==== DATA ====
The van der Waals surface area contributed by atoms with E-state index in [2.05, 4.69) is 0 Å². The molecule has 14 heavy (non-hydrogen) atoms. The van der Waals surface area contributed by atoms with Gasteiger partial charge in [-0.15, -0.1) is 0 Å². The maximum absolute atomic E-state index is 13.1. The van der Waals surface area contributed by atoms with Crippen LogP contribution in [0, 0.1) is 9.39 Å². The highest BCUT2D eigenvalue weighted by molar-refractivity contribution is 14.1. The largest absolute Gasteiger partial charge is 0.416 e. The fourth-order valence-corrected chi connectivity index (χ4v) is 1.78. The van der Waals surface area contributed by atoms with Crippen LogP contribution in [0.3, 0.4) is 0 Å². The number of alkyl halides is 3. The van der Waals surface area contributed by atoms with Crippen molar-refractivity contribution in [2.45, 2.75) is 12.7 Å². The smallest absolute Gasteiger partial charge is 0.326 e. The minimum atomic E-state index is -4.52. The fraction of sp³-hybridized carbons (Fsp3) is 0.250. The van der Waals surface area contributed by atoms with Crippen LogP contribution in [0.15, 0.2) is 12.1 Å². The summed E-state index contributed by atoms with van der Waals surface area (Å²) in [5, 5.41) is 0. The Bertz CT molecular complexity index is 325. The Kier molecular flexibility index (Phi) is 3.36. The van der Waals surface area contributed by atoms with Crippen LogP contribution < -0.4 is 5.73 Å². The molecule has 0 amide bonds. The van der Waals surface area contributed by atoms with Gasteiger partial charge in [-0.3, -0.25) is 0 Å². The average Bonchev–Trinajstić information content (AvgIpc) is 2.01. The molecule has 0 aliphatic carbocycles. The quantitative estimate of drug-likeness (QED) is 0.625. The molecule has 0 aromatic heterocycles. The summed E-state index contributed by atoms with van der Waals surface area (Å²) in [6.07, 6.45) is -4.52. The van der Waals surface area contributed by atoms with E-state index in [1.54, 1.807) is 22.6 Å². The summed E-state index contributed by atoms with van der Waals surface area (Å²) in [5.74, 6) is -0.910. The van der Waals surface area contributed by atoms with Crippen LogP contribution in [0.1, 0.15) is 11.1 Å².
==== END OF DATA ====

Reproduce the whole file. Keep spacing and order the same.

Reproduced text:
The van der Waals surface area contributed by atoms with E-state index in [2.05, 4.69) is 0 Å². The molecule has 14 heavy (non-hydrogen) atoms. The van der Waals surface area contributed by atoms with Gasteiger partial charge in [-0.15, -0.1) is 0 Å². The maximum absolute atomic E-state index is 13.1. The van der Waals surface area contributed by atoms with Crippen LogP contribution in [0, 0.1) is 9.39 Å². The highest BCUT2D eigenvalue weighted by molar-refractivity contribution is 14.1. The largest absolute Gasteiger partial charge is 0.416 e. The fourth-order valence-corrected chi connectivity index (χ4v) is 1.78. The van der Waals surface area contributed by atoms with Crippen LogP contribution in [0.3, 0.4) is 0 Å². The number of alkyl halides is 3. The van der Waals surface area contributed by atoms with Crippen molar-refractivity contribution in [2.45, 2.75) is 12.7 Å². The smallest absolute Gasteiger partial charge is 0.326 e. The minimum atomic E-state index is -4.52. The fraction of sp³-hybridized carbons (Fsp3) is 0.250. The van der Waals surface area contributed by atoms with Crippen LogP contribution in [0.15, 0.2) is 12.1 Å². The summed E-state index contributed by atoms with van der Waals surface area (Å²) in [5, 5.41) is 0. The Bertz CT molecular complexity index is 325. The Kier molecular flexibility index (Phi) is 3.36. The van der Waals surface area contributed by atoms with Crippen LogP contribution < -0.4 is 5.73 Å². The molecule has 0 amide bonds. The van der Waals surface area contributed by atoms with Gasteiger partial charge in [-0.3, -0.25) is 0 Å². The average Bonchev–Trinajstić information content (AvgIpc) is 2.01. The molecule has 0 aliphatic carbocycles. The quantitative estimate of drug-likeness (QED) is 0.625. The molecule has 0 aromatic heterocycles. The summed E-state index contributed by atoms with van der Waals surface area (Å²) in [6.07, 6.45) is -4.52. The van der Waals surface area contributed by atoms with E-state index in [1.54, 1.807) is 22.6 Å². The summed E-state index contributed by atoms with van der Waals surface area (Å²) in [5.74, 6) is -0.910. The van der Waals surface area contributed by atoms with Crippen LogP contribution in [0.1, 0.15) is 11.1 Å².